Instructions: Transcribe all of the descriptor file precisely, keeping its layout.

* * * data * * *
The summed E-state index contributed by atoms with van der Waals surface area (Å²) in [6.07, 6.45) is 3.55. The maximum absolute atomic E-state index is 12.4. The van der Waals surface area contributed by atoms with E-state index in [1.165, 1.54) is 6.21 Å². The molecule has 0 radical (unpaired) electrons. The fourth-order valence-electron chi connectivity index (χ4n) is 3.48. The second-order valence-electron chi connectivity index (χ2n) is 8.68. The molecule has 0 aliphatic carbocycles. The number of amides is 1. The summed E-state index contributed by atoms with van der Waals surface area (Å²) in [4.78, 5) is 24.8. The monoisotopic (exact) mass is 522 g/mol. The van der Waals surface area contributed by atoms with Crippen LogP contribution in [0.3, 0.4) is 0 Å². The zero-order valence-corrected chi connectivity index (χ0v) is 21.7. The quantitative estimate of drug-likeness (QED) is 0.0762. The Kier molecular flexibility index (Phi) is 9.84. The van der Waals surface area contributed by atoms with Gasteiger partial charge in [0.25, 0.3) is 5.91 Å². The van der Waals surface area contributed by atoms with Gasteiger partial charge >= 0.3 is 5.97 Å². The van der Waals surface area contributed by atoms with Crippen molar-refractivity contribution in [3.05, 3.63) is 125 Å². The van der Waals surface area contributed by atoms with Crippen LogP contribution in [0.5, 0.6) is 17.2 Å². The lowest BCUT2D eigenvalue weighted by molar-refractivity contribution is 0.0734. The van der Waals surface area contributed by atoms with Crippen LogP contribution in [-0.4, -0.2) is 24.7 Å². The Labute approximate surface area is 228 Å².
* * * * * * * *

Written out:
The summed E-state index contributed by atoms with van der Waals surface area (Å²) in [6.07, 6.45) is 3.55. The maximum absolute atomic E-state index is 12.4. The van der Waals surface area contributed by atoms with E-state index in [1.165, 1.54) is 6.21 Å². The molecule has 0 radical (unpaired) electrons. The fourth-order valence-electron chi connectivity index (χ4n) is 3.48. The second-order valence-electron chi connectivity index (χ2n) is 8.68. The molecule has 0 aliphatic carbocycles. The number of amides is 1. The summed E-state index contributed by atoms with van der Waals surface area (Å²) in [4.78, 5) is 24.8. The monoisotopic (exact) mass is 522 g/mol. The van der Waals surface area contributed by atoms with Crippen LogP contribution in [0.3, 0.4) is 0 Å². The zero-order valence-corrected chi connectivity index (χ0v) is 21.7. The quantitative estimate of drug-likeness (QED) is 0.0762. The Kier molecular flexibility index (Phi) is 9.84. The van der Waals surface area contributed by atoms with Gasteiger partial charge in [0.25, 0.3) is 5.91 Å². The van der Waals surface area contributed by atoms with Gasteiger partial charge >= 0.3 is 5.97 Å². The van der Waals surface area contributed by atoms with Crippen molar-refractivity contribution in [3.05, 3.63) is 125 Å². The van der Waals surface area contributed by atoms with Crippen LogP contribution in [0.5, 0.6) is 17.2 Å². The lowest BCUT2D eigenvalue weighted by molar-refractivity contribution is 0.0734. The van der Waals surface area contributed by atoms with Crippen LogP contribution in [-0.4, -0.2) is 24.7 Å². The Labute approximate surface area is 228 Å².